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Neuroimage. 2006 Jan 1;29(1):54-66. Epub 2005 Aug 11.

Non-white noise in fMRI: does modelling have an impact?

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  • 1Danish Research Centre for Magnetic Resonance, Copenhagen University Hospital, Hvidovre, Kettegaard AllĂ© 30, 2650 Hvidovre, Denmark. torbenl@magnet.drcmr.dk

Abstract

The sources of non-white noise in Blood Oxygenation Level Dependent (BOLD) functional magnetic resonance imaging (fMRI) are many. Familiar sources include low-frequency drift due to hardware imperfections, oscillatory noise due to respiration and cardiac pulsation and residual movement artefacts not accounted for by rigid body registration. These contributions give rise to temporal autocorrelation in the residuals of the fMRI signal and invalidate the statistical analysis as the errors are no longer independent. The low-frequency drift is often removed by high-pass filtering, and other effects are typically modelled as an autoregressive (AR) process. In this paper, we propose an alternative approach: Nuisance Variable Regression (NVR). By inclusion of confounding effects in a general linear model (GLM), we first confirm that the spatial distribution of the various fMRI noise sources is similar to what has already been described in the literature. Subsequently, we demonstrate, using diagnostic statistics, that removal of these contributions reduces first and higher order autocorrelation as well as non-normality in the residuals, thereby improving the validity of the drawn inferences. In addition, we also compare the performance of the NVR method to the whitening approach implemented in SPM2.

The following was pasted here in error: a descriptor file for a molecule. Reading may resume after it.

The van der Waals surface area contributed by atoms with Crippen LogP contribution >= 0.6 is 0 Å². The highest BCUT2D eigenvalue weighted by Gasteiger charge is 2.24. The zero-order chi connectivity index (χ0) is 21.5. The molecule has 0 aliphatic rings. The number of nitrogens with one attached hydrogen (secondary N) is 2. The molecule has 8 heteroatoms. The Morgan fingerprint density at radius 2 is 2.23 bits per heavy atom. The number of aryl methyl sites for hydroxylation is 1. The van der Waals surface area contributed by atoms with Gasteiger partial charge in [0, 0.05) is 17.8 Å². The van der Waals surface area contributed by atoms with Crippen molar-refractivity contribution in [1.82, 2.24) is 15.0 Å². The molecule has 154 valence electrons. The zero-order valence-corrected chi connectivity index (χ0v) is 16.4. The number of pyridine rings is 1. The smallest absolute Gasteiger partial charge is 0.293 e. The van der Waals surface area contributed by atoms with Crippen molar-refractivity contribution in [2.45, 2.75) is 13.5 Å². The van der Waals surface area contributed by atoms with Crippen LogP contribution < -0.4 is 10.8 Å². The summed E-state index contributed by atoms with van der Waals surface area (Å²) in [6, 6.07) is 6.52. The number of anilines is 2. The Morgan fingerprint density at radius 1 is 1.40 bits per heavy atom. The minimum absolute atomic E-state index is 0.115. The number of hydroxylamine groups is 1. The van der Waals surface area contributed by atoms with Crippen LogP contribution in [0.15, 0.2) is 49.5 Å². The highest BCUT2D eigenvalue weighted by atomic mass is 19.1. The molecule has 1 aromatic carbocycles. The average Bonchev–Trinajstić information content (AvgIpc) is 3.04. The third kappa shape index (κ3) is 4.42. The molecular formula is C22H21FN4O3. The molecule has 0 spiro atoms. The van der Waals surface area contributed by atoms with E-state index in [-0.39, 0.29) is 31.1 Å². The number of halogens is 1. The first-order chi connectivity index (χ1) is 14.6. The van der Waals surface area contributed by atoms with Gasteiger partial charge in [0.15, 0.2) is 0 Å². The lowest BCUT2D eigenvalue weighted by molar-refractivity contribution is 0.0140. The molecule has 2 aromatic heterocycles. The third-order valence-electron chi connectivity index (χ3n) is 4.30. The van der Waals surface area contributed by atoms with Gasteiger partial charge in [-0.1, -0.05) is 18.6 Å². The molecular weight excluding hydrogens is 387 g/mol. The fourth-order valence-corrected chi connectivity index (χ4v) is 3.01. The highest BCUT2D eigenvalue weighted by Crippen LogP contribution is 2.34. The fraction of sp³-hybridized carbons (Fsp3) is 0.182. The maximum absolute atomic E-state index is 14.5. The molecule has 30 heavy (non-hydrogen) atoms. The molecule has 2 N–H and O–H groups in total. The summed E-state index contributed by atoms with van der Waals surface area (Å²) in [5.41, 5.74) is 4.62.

[PubMed - indexed for MEDLINE]
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